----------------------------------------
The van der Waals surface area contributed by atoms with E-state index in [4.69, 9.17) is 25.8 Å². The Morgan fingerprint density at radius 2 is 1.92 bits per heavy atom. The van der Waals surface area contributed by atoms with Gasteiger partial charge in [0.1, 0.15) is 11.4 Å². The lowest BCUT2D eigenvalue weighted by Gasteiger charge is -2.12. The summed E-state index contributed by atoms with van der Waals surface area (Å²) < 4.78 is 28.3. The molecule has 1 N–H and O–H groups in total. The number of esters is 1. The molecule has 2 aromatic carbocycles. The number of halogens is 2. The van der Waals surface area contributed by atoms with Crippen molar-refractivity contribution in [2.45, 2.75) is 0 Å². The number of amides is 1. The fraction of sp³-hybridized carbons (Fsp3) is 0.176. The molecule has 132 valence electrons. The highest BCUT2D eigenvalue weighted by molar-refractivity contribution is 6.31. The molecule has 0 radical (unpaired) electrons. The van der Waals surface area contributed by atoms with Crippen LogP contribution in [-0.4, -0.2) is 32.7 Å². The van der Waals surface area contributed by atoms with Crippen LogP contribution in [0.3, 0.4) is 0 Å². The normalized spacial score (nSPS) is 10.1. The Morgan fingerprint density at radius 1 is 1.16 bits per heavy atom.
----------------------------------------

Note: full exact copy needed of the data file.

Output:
The van der Waals surface area contributed by atoms with E-state index in [4.69, 9.17) is 25.8 Å². The Morgan fingerprint density at radius 2 is 1.92 bits per heavy atom. The van der Waals surface area contributed by atoms with Gasteiger partial charge in [0.1, 0.15) is 11.4 Å². The lowest BCUT2D eigenvalue weighted by Gasteiger charge is -2.12. The summed E-state index contributed by atoms with van der Waals surface area (Å²) < 4.78 is 28.3. The molecule has 1 N–H and O–H groups in total. The number of esters is 1. The molecule has 2 aromatic carbocycles. The number of halogens is 2. The van der Waals surface area contributed by atoms with Crippen molar-refractivity contribution in [2.45, 2.75) is 0 Å². The number of amides is 1. The fraction of sp³-hybridized carbons (Fsp3) is 0.176. The molecule has 132 valence electrons. The highest BCUT2D eigenvalue weighted by molar-refractivity contribution is 6.31. The molecule has 0 radical (unpaired) electrons. The van der Waals surface area contributed by atoms with Crippen LogP contribution in [-0.4, -0.2) is 32.7 Å². The van der Waals surface area contributed by atoms with Crippen LogP contribution in [0.3, 0.4) is 0 Å². The normalized spacial score (nSPS) is 10.1. The Morgan fingerprint density at radius 1 is 1.16 bits per heavy atom.